An X-ray Micro-Computed Tomography Facility with in-situ/in operando testing.

Lead Research Organisation: University of Sheffield
Department Name: Materials Science and Engineering


There is a fundamental shift in materials technology towards manufacturing materials products which are tailor-made to specific dimensional requirements and function, and are inhomogeneous, i.e. having structure and chemistry which vary in 3D in a complex manner. It has become essential, therefore, to be able to employ characterisation methodologies that can effectively evaluate new materials/products in 3-dimensions, and to apply environments to determine how their structure, and therefore function, evolve with conditions.

X-ray computed tomography (MicroCT) is a powerful tool for non-destructively imaging the interior 3-dimensional microstructure of objects. Being well established in the medical field, MicroCT is playing an increasingly pivotal role in materials science and engineering research, and is now a core-technology on the EPSRC roadmap.

Very recent technological advances now make it possible for the first time to combine several crucial features of this technology in one instrument: a practically useful sample size (field of view), resolution of < 0.5 micrometre, and in-situ testing of samples while concurrently imaging the 3D microstructure.

The Zeiss Xradia 620 Versa is a state-of-the-art X-ray Microscope with innovative optics, optimised for 3D non-destructive imaging of heterogeneous composite materials. It is combined with various specialist specimen stages to allow mechanical, electrical, and fluid-based testing of materials in 3D.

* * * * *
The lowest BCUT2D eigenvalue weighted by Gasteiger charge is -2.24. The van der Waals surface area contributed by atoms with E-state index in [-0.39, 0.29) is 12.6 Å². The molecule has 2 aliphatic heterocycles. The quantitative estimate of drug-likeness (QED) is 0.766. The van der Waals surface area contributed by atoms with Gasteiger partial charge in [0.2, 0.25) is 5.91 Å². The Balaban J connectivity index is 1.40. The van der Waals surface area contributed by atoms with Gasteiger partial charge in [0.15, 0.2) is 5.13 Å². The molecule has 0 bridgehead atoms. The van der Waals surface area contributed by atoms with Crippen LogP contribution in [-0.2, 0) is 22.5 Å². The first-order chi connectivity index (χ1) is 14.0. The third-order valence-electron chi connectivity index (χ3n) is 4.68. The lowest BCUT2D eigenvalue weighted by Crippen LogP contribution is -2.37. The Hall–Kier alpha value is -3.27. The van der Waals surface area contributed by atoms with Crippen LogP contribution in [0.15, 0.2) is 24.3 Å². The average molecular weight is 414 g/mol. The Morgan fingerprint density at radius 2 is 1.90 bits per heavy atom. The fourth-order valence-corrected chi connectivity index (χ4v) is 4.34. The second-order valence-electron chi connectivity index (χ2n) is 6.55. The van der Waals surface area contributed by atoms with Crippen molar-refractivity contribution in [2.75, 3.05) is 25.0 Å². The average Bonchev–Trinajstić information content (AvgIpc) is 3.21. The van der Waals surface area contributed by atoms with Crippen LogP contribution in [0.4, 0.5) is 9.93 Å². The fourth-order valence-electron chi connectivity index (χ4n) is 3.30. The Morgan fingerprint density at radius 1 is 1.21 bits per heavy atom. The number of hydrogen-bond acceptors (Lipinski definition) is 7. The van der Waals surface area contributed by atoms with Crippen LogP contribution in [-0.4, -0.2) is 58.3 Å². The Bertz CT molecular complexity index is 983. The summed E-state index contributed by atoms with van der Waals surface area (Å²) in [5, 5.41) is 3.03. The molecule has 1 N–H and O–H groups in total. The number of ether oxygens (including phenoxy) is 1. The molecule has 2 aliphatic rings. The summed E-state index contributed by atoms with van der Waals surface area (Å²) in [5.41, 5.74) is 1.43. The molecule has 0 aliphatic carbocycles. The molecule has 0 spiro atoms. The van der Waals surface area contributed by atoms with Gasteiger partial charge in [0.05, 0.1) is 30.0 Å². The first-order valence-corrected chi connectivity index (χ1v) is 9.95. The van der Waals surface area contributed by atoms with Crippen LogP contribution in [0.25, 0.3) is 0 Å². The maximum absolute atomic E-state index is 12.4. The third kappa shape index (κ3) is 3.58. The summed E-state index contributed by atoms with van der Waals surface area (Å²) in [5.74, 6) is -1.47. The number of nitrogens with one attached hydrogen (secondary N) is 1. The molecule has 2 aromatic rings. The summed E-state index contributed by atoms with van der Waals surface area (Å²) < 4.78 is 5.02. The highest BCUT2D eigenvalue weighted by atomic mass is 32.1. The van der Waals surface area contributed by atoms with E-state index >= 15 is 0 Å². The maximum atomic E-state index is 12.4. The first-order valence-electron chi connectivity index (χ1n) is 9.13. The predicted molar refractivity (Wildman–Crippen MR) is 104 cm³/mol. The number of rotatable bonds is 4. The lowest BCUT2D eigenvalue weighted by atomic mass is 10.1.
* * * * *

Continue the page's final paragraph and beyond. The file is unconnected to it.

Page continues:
Micro-scale computed tomography at the proposed advanced level will give researchers a massively improved insight into materials structures, enabling scientists and engineers to better characterise a diverse range of materials, such as aircraft components, new battery materials, human bone and tissue, new biomedical materials implants and other complex materials. This will allow researchers to develop materials that perform better than existing alternatives, making them lighter, less expensive, more robust and more sustainable.

Planned Impact

The new facility will impact numerous scientific and technical areas. Thematic Impact activities will be led by academics most active in the research themes described below:

Energy & Environmental Systems: there will be a strong focus on developing new materials for batteries and capacitors, and investigating materials for use in nuclear reactors or for nuclear waste disposal. We will use existing links with the Faraday Institute, National Nuclear Laboratory and Nuclear Advanced Manufacturing Research Centre. We will also invite a wide range or researchers to make use of the MicroCT with the assistance of the Energy 2050, one of the UK's largest energy research institutes in Europe.